Winter grazing of forage crops is very harmful to the environment, says an AgResearch scientist, Professor Richard McDowell.
Pickett has worked as a paramedic in Taranaki for 46 years, and he and wife Diane 30 years ago began rearing calves to supplement their income and to help him ‘de-stress’ from his work.
“I work for St John four days on four days off, 12 months of the year. It’s a juggling act come calving time and we work long hours, but I wouldn’t have it any other way.
“Working with the calves is totally different from St John and I’m able to de-stress by mixing with the animals.”
This year the Picketts are rearing 280 Friesian calves on their 9ha property near Stratford.
For them, the key to calf development is what they feed them. After experimenting with different feeds last year and not seeing the same results they had in the past, Len decided to return to previously methods.
“We start the calves on Fiber Fresh and then later they’re put onto 16% pellets. I like to mix things around. After experimenting with a third feed last year, some of the calves ended up with laminitis. I can’t say for sure what caused it, but I’ve never had problems before. So this season I’m going back to what I know gets good results.”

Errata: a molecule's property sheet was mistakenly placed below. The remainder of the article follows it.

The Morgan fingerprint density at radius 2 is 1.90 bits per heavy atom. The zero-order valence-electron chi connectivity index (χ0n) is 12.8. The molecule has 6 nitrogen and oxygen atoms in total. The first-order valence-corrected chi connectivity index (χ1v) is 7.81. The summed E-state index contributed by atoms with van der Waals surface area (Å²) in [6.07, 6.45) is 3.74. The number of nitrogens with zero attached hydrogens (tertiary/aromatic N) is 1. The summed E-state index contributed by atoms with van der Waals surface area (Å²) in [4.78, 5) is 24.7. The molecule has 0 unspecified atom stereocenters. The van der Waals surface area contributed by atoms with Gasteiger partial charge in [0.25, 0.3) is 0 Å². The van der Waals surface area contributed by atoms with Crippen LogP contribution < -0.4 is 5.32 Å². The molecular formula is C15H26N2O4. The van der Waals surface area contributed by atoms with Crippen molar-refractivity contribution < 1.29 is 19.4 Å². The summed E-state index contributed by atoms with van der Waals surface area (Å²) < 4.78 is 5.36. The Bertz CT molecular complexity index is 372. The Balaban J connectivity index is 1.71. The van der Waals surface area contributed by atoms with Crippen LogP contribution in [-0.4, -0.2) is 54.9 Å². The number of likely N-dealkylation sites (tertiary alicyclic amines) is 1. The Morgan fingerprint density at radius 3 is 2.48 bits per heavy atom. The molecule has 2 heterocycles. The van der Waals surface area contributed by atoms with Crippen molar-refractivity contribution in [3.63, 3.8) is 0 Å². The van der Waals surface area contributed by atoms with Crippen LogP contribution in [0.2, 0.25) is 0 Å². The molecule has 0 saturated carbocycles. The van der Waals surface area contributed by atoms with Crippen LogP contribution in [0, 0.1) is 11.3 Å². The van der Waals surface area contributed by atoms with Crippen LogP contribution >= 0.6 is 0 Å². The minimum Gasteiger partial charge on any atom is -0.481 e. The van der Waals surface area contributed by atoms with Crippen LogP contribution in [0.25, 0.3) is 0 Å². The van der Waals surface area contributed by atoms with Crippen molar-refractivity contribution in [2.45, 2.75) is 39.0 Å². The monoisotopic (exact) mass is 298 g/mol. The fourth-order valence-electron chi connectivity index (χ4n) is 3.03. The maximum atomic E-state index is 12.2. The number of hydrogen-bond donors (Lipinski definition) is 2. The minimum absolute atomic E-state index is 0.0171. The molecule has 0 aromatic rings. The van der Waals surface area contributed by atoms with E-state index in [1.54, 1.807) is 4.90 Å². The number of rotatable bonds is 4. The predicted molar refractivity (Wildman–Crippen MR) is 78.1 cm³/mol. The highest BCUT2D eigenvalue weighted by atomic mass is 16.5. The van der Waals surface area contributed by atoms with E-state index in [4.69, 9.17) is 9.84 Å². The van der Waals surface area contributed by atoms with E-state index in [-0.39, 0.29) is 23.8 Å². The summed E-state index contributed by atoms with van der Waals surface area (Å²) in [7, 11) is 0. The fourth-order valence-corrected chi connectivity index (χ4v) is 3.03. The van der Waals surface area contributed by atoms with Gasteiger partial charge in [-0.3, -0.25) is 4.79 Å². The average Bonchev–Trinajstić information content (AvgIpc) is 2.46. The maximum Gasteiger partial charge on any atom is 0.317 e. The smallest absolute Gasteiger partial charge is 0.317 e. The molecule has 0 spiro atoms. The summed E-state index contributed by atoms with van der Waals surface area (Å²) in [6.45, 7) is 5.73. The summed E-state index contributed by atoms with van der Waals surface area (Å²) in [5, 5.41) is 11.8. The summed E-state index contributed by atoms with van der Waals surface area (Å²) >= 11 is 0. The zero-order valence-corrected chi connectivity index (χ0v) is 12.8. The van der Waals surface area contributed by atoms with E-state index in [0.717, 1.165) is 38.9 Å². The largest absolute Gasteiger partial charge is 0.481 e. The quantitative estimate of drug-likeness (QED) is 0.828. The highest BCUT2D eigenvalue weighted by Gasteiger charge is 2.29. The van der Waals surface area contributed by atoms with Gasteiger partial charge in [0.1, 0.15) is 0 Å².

Pickett says the calves don’t have the opportunity to run free on the small property so nutrition is crucial.
“The calves get everything they need to grow with Fiber Fresh. We don’t have any major health issues in the shed and we find that calves grow well, develop large rumens and have nice shiny coats. Once they’re ready to go out in the paddock they’re already at 90kg and keep growing from there.”
The Picketts sell mostly through a stock agent, but they have some buyers come direct to them because they are impressed with their calves.
“Our stock agent has also commented that our calves are big and glossy and they put weight on quickly.”
Picketts have fed Fiber Fresh for 10 years; they say the calves are happy to get on it and easily adapt from there.
He plans no changes despite this season’s difficult economic environment. “We would never cut back on the quality or amount of food just to try and save a bit of money. This season we’re sticking to what we know works,” he says.